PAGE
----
My dear brothers in the priesthood, this Mass each year holds a special place in our hearts. Established around the rites of the Blessing of the Holy Oils for use in our sacramental ministry, it is the Liturgy each year that has its focus on the priestly ministry in the Church.
Each year we renew our priestly vows, expressing our intent to continue to embrace our priestly calling, formally bestowed on us at our Ordination.
The priesthood has its distinctive theology and spirituality. There are titles attributed to priests that capture some of the aspects of this theology and spirituality.
Tonight gathered with your fellow priests of the Archdiocese, conscious of your own ministry and aware of the ministry of your brothers, is there a title or description of your identity that most expresses your self-understanding?
For example, is it the title “Father”, being a spiritual father to the people of God entrusted to you in your parish? Or the designation of being a pastor, a shepherd, aware of the teaching of the Lord about the good shepherd? Is it priest with its cultic overtones? Is it being a servant leader of the people?
Do you connect your priestly identity principally with your sacramental ministry? Or with your pastoral relationships? Or your calling to be preacher and teacher of the Word?
And what virtues do you most see as depicting your ministry? Compassion? Service? Fidelity? Obedience? Humility?
I am sure all of the above resonates with you in one way or another. It is possible there are other designations and virtues that capture your self-identity.
The priesthood has a rich and diverse spirituality alongside its theological understanding. Tonight is a night to delve within and touch those elements to our priestly service in the Church. It is an occasion to renew our priestly commitment to those ideals that are most precious to us. It is an occasion to express in prayer our desire to be priests after the heart of God.
Our Holy Father, Francis, has revealed his own sense of priestly identity and service. Knowing Pope Francis as we do we know that he will challenge us and make us feel uncomfortable. We know that he has often called us to get our hands dirty, to take on the smell of the sheep, to see the Church more as a field hospital.
For example he has said, “Teachers of the faith need to get out of their cave,” and the clergy “out of the sacristy.”
On another occasion he said to priests, "As we contemplate the wounded heart of the Lord, we see ourselves reflected in him. His heart, and our own, are similar: both are wounded and risen. But we know that his heart was pure love and was wounded because it willed to be so; our heart, on the other hand, was pure wound, which was healed because it allowed itself to be loved." A beautiful and truthful insight.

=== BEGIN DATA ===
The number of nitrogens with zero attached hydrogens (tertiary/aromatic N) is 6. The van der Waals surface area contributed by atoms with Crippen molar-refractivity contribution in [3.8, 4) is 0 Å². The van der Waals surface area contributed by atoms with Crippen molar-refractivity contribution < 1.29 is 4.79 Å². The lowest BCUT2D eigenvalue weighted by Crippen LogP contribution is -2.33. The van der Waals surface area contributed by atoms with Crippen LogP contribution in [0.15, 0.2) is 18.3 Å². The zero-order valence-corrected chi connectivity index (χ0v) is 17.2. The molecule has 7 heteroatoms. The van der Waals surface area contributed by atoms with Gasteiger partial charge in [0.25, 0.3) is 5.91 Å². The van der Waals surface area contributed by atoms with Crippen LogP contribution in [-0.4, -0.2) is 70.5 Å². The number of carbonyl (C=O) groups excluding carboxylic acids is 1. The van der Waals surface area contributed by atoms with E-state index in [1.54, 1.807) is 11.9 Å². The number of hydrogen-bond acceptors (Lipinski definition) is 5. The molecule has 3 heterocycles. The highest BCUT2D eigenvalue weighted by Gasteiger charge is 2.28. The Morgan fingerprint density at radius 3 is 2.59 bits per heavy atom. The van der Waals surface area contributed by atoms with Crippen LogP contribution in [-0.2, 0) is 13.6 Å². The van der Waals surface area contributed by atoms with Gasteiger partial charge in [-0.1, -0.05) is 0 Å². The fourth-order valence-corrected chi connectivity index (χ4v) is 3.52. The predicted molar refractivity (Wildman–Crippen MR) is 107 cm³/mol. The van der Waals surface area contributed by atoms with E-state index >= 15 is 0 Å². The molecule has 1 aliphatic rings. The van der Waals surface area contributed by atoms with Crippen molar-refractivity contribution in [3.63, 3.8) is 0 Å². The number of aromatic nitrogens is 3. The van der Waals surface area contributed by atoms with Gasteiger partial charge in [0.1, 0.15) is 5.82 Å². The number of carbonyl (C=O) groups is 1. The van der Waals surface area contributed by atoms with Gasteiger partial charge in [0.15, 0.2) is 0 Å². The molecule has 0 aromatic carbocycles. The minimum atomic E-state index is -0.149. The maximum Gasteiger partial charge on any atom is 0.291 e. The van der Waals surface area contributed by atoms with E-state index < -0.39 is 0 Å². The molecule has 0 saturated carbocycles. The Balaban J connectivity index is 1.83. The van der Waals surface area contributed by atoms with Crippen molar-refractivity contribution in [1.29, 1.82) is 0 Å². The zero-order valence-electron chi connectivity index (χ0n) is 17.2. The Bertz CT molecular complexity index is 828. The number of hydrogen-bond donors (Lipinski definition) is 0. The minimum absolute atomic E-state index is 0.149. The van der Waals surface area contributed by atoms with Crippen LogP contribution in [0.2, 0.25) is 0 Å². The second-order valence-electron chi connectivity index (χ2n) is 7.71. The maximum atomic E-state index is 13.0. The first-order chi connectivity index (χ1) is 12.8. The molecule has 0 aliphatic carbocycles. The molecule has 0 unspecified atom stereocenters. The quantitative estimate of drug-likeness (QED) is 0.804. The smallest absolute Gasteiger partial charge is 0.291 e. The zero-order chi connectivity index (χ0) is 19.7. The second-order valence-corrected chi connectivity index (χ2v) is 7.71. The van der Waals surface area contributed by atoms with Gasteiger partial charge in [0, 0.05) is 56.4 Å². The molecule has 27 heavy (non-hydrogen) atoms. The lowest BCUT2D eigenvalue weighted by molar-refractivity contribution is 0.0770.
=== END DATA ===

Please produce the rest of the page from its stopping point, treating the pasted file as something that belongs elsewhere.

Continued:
Not mincing his words, he said on another occasion, “The world is tired of dishonest charmers. And, I dare say, ‘fashionable’ priests and bishops. People sense this, the people of God have this sense and they refuse and distance themselves when they recognize narcissists, manipulators, defenders of their own causes, leaders of pointless crusades.”
Pope Francis, though, has often reminded us of our high calling while urging us to be humble of heart. We can identify a number of his key themes.
- He has often emphasised the need for priests to be close to God. Not an unexpected comment by a pope. You may recall his question to priests, “At night, how does your day end? With God or with television?”
- He has unrelentingly called priests to be close to the people. He does not want to see us in our presbyteries or parish offices, but out among the people. This is a point for examination of conscience.
- He has often emphasised that our priestly authority is linked to service, particularly to the poor and the weak. We know that this is a theme very dear to the heart of the Holy Father. He wants to see priests among the poor and vulnerable.
- The priest, he has said, must be a dispenser of mercy in their sacramental ministry and in their relationships with people. He initiated a Year of Mercy to highlight this theme.
- He has called priests to have a simplicity of life. He does not like to see priests living it up. Again, this is a place for our constant examination of conscience. And in this regard Pope Francis wants us to be humble and simple in spirit. We are not to seek honours for ourselves or any way expect privilege.
- And finally the priest should be a source of blessing for his people. He has said: “a good priest is recognised by the way his people are blessed”. He added that when they leave Mass they should show that they have heard good news. We are to be sources of hope, of encouragement. Our preaching is inspiring, lifting up hearts.
Pope Francis encourages us to be priests who live the Gospel imperatives. We are to mirror the example of Christ himself. We are to be witnesses to the Christian life and credible witnesses to the people we serve.
He prayed for priests in these words,
Dear Priests, may God the Father renew in us the Spirit of holiness with whom we have been anointed. May he renew his spirit in our hearts so that this anointing may spread to everyone, especially to those on the ‘outskirts’ where our lay faithful people most look for it and most appreciate it. May our people sense that we are the Lord’s disciples; and may they receive through our words and deeds the oil of gladness which Jesus, the Anointed One, came to bring us.
He has also called upon the lay faithful to pray for their priests – and I encourage those attending this Mass tonight to take his words to heart. He said,
Dear lay faithful, be close to your priests with affection and with your prayers; that they may always be shepherds according to God’s heart. And pray for those whom God is calling to be priests that they may respond to this call with humility and joy.
Archbishop Julian Porteous
Thursday, April 6, 2017